Hall's greatest achievements were in motor-paced events. In 1903, he broke the hour record by cycling over 54 miles; the following year, he came third in the European stayer championship. 

Tommy Hall

Motor-paced races were held in velodromes and involved the cyclist following a powerful motorbike as closely as possible to take advantage of their slipstream. In often crowded events, he would be dependent upon the motorcyclist's skill in keeping clear of opponents as well as reliant upon their setting an appropriate pace - fast enough to allow him to win, not so fast that he couldn't keep up. The motorbikes were specially adapted, not only for speed but also to sit the rider as far back and upright as possible to maximise their effectiveness as a windbreak.

Bicycles were specially adapted, too. The front wheel was smaller than the back to allow the rider to get closer to the motorbike in front. High handlebars helped breathing. Support struts ensured the saddle and handlebar stem stayed rigid. 

The races were dangerous: motorbikes and bicycles were not always successful at keeping clear of each other. There were few rules, protective clothing and helmets were not worn by the cyclists, and tyres were prone to bursting at speed. The main concession to safety was a roller bar at the back of each motorbike to prevent the cyclist touching its rear wheel. Injuries were a common occurence, and deaths not unknown. The worst accident occurred in 1909, when a motorbike went into the stands, killing nine people.

The sport would become more closely regulated, and remained popular for much of the twentieth century. The world championships continued until 1994 and there are still European championships.  

Hall's career lasted until 1914. He later trained other cyclists, sometimes himself riding a motorbike as pacer. As his gravestone tells us, he lived until the age of 72, dying in 1949. Motor-paced cycling reached its extreme in 1995 when Fred Rompelberg reached 167 mph riding behind a dragster on Utah's salt flats!

Sunday, 19 August 2018

Ghost signs (135): Market Lavington

A large Wiltshire village, Market Lavington's points of interest include the church, wonderful Village Museum full of local history ... and this ghost sign.

A rather nice scroll remains clear, but the lettering is more tricky, not least because this is a palimpsest of, I think, four advertisements. Words I've been able to decipher included NOTED, HOUSE,  BOOT & SHOE, WAREHOUSE, VALUE, and BOOTS. Even the scroll has been extended at the bottom.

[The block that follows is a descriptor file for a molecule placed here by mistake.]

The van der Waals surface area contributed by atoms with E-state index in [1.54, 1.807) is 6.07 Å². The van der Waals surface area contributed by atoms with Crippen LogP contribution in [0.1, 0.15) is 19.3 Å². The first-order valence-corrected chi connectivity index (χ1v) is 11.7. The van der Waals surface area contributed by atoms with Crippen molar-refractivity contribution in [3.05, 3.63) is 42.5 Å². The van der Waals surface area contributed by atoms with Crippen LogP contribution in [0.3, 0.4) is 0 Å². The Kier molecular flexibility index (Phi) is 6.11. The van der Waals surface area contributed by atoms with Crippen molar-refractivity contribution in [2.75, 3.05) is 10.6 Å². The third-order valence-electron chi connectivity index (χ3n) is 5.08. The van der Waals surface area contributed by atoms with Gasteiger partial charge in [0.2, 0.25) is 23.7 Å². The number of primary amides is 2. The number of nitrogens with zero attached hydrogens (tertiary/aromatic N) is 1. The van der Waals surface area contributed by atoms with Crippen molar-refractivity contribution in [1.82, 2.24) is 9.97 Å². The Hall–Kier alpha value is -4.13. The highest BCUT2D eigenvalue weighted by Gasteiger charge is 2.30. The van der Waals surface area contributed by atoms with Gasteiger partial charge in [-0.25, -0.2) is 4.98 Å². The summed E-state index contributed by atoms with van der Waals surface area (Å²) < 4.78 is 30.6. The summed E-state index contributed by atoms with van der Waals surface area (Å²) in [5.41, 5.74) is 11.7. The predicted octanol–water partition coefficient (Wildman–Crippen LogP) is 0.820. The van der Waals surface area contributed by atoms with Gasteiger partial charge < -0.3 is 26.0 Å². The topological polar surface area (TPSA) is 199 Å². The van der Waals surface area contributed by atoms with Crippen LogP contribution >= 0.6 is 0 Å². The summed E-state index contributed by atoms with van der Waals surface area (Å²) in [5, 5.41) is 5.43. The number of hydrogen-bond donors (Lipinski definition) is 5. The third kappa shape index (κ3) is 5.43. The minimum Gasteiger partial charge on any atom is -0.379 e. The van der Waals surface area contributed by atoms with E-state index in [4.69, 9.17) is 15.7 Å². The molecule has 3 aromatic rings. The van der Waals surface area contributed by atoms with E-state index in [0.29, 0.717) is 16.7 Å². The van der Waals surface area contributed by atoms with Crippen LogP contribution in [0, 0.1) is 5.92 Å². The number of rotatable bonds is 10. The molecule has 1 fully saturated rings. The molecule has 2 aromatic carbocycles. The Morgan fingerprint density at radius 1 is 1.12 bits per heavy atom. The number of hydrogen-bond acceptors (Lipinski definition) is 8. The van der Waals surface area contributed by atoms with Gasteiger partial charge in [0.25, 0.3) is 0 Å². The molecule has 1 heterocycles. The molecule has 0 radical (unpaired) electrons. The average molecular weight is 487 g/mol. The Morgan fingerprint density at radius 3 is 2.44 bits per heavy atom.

Happily, the museum's blog has some of the answer. In 1993, the parapet collapsed - and a photo of the damage shows that only the uppermost sign was then visible, reading 'The house that value built'. Another photo shows the wording in 1913: 'The noted boot & shoe warehouse - Lavington and Salisbury' (also visible in another post). The building was then Walton's department store.

Two mysteries solved! However, at least two signs remain to be deciphered - one which has 'VALUE' in block letters straight across, and another which has the curls and flourishes just visible today and which was probably the oldest. So, not a complete solution - but as consolation, there are more (and more legible) old signs to be seen in the Village Museum.

Thursday, 9 August 2018

Gasholders, Old Kent Road

Once, they were important amenities; now, gasholders have largely lost their function, but remain familiar landmarks. Gasholder No. 13 at Old Kent Road is also recognised as an important piece of industrial history, and is Grade-II listed.

The gasholder (or gasometer) stored gas. As the tank (lift) filled with gas, it would rise up within its metal frame, with water at the base providing a tight seal. When demand exceeded supply, gas would be taken from the holder, which would descend again as it emptied. However, as town gas is no longer manufactured in local gasworks, and supplies of natural gas depend upon new pipeline technology, these huge storage tanks are no longer required. 

Why is Old Kent Road's so significant? The listing text explains that it was the largest gasholder in the world when engineer George Livesey built it in 1879-1881. It was also an important engineering innovation, using the latest techniques to create something entirely new which served as a model for future constructions. Its unusually thin wrought iron and pioneering use of mild steel were used in a structure which 'treated the guide-frame as a cylindrical lattice shell for the first time, the gasholder had to be built up tier-by-tier since it relied on the complete circle for integrity'. This would be a source of inspiration for helical structures by future engineers. 

Inside this frame, the tank was the deepest constructed at the time. It would remain one of the deepest ever built. Even the appearance of the gasholder was radical. No decoration was applied, a departure from earlier gasholder designs (and indeed Victorian industrial architecture generally). The new design was drastically cheaper than earlier constructions - and no doubt its lack of ornament helped cut costs further!